Your Farm is a Business; Structure it Right.

July 3, 2012

Farms are businesses. When farmers decide they want to start or reorganize their business, they should consider what type of business structure fits their operation. Some common types of business structures are sole proprietorships, partnerships, corporations and limited liability companies.

Each type of business entity has its advantages and limitations. Farmers will need to choose a business structure based on their specific operation and goals. A number of factors must be weighed, including limited liability, management structure, tax consequences and flexibility. Farmers are advised to meet with an attorney to weigh these factors. A farmer that organizes his business through an online “Build-your-own LLC” may find himself mixed in tax headaches and lawsuits that these websites cannot fix.

The first step in setting up your farm’s business structure is to understand what you are trying to accomplish on your farm. Are your goals:

  • To limit your liability;
  • To bring family members into the farm operation;
  • To expand your operation;
  • To raise money for a bigger operation; or
  • To reduce taxes?

The second step is to gain some basic understanding of the common types of business entities. This article contains a basic overview of the most commonly-used business organizations.

Sole Proprietorship. The farmer that has never filed any paperwork with the State is, by default, a sole proprietorship. This is the most basic form of business organization: one person owns all of the assets and is responsible for all of the obligations. The sole proprietor is personally liable for all of the debts, obligations and liabilities incurred. That means the sole proprietor farmer is personally liable for an injury that occurs as part of the business. A sole proprietor reports all business income and losses on an individual tax return.

Partnership. A partnership is formed when two or more farmers come together to form a business, but do not file paperwork with the State. The partners are both personally liable for all of the business debts and obligations. The partners have equal management authority and share equally in profits unless there is an agreement that says otherwise. Partnership agreements create the ground rules for how the partners will work together and how they are paid. All income “flows through” the partnership and is paid to the partners according to the agreement. The partner’s income is then taxed on his or her individual tax return.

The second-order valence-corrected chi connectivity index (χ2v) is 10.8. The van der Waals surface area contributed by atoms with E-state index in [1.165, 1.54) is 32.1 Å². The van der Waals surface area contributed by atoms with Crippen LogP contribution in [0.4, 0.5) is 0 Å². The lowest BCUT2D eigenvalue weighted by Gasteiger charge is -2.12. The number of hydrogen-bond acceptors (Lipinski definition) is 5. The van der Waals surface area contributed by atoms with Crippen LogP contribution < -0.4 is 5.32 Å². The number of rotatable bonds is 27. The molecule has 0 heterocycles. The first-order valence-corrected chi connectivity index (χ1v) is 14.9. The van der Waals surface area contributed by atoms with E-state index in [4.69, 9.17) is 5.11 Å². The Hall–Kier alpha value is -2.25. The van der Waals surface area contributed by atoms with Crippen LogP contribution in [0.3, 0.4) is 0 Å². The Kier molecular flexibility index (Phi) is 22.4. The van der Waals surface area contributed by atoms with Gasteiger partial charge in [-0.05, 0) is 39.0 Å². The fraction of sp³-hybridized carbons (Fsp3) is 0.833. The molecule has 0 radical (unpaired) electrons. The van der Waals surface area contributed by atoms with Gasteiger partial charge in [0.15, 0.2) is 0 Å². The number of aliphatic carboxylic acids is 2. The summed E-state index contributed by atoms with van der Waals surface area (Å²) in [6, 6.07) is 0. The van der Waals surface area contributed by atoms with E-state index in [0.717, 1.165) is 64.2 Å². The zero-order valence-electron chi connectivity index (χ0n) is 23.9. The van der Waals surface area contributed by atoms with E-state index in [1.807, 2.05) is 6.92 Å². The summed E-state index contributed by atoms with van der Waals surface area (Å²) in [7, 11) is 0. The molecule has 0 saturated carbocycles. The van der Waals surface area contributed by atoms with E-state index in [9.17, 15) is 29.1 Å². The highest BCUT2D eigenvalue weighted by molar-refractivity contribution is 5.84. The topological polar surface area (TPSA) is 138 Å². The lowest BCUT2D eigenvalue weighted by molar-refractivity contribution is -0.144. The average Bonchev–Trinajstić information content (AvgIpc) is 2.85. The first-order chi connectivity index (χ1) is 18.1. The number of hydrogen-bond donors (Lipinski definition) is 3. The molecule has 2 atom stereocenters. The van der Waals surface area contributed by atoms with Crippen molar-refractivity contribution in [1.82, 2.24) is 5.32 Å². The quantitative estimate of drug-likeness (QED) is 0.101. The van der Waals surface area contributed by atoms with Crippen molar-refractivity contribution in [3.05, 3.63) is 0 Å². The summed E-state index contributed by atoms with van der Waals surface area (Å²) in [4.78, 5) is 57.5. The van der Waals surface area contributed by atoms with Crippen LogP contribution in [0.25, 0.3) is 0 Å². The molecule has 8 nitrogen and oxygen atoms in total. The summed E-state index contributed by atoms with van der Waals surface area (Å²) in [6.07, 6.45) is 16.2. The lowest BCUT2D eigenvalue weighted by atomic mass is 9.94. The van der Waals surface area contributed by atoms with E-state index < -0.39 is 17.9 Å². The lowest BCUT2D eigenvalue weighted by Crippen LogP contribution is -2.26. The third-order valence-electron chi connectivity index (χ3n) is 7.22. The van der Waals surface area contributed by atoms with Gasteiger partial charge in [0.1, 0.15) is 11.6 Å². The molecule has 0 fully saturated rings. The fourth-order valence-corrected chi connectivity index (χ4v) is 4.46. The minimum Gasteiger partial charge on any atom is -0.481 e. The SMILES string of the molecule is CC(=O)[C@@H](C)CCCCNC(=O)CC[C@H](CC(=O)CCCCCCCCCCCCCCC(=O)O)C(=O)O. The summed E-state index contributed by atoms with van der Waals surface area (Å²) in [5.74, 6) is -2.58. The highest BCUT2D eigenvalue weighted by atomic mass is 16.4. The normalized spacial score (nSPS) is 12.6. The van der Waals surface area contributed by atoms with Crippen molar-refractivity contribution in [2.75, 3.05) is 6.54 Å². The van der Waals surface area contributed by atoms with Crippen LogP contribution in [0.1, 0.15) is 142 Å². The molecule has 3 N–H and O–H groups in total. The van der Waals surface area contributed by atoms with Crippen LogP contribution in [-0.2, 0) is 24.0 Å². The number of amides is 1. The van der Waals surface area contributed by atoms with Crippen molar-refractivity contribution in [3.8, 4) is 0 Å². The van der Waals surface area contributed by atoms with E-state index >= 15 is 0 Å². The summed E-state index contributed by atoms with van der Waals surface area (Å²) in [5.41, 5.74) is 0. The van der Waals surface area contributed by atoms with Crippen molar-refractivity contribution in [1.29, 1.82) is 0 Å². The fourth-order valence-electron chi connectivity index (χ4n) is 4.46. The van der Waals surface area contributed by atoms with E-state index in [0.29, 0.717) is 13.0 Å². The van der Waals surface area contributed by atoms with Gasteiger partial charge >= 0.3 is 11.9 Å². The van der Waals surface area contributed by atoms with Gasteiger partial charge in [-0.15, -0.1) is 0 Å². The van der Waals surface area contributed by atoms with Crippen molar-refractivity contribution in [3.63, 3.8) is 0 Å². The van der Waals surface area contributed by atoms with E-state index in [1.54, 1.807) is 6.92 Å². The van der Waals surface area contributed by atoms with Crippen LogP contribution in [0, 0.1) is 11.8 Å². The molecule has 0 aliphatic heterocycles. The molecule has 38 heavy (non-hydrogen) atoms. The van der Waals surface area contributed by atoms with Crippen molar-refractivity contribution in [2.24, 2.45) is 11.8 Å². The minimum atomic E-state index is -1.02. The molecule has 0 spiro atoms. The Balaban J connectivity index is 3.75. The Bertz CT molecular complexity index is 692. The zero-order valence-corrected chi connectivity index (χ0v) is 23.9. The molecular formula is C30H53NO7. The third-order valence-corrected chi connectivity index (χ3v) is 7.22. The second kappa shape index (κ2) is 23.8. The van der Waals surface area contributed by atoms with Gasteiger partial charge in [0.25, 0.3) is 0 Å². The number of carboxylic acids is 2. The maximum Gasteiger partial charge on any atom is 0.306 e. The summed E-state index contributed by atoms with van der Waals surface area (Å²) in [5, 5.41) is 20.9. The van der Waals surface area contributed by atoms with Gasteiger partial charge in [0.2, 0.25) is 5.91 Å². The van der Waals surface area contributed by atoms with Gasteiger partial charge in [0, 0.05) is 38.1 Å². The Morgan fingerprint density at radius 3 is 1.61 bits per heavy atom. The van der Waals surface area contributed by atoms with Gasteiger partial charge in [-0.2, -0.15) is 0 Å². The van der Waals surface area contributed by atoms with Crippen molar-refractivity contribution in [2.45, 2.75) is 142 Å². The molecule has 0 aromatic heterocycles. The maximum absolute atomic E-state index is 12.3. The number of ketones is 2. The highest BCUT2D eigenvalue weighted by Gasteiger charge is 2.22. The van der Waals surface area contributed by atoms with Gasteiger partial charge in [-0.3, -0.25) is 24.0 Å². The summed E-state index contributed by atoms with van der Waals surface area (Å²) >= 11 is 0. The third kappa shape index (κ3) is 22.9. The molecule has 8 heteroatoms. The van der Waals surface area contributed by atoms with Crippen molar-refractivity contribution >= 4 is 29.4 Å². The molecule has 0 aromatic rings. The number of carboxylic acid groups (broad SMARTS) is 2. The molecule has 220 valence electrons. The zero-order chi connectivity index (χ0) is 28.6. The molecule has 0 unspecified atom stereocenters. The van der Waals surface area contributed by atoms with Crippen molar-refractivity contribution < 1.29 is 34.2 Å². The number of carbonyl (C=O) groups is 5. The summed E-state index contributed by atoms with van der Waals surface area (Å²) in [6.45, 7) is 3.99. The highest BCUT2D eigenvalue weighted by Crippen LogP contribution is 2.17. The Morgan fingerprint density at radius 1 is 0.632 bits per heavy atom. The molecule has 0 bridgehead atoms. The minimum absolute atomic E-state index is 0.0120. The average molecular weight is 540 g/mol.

Corporation. A corporation is a legal person, separate from the people that own and operate it. The corporate structure provides its owners, typically called shareholders, with limited liability. This means a shareholder is only liable for the amount of money he paid into the corporation; outside creditors typically cannot get at the shareholder’s personal wealth. Corporate profits are taxed twice: the money is taxed first as it is earned by the corporation and later when the profits are paid out to the shareholders as dividends.

A corporation formed under Subchapter S of the tax laws, or S-Corporation, is a “close corporation.” An S-Corporation is meant for a small business made up of a small number of investors. S-Corporations are taxed like partnerships in that the income “flows through” the corporation and is taxed at the individual level.

By law, corporations require certain formalities. Among other formalities, corporations are required to hold shareholder and director meetings, to adopt bylaws, to elect officers and directors, and to keep accurate corporate records. Despite these formalities, corporations are often the business-vehicles for raising significant amounts of capital from multiple investors.

Limited Liability Company. The limited liability company, or LLC, combines the limited liability of a corporation with the management flexibility of a partnership. A single person or a group of people may form an LLC simply by filing papers with the State. LLC owners, called members, are typically shielded from liability above the amount they invested in the company. The members can draft a separate operating agreement that sets the ground rules for how the business is managed and how the members are paid. The LLC income passes through the company to the members who then report their incomes on their individual tax returns.

Examples

Some real-life examples will help you see how these factors work in practice. Imagine two farms with very different business models. First is Tim. Tim is a sole proprietor with 50 cows and 400 acres of tillable acreage. Tim is concerned with protecting his farm from personal liability and wants to share the business with his two sons. Tim can organize an LLC to take advantage of the limited liability and to make his sons members, or owners, of the business.

The second example is a 100 cow dairy operation jointly owned by Al and Frank. These two have a default partnership as they did not file paperwork with the State. They want to expand their operation to 1,000 cows with an accompanying manure digester. They know they cannot afford this expansion on their own. Al and Frank can organize a corporation and sell shares to investors to raise the necessary capital while protecting them from liability.

These are simple examples meant to teach you the basics. Business planning and structuring is complex and incorporates business, tax, and estate planning law. An attorney can help you navigate these complex areas and help determine a business structure that can help you accomplish your goals for your farm.

For more information about "Your Farm is a Business; Structure it Right.," contact Tyler K. Wilkinson at twilkinson@axley.com or 608.283.6783.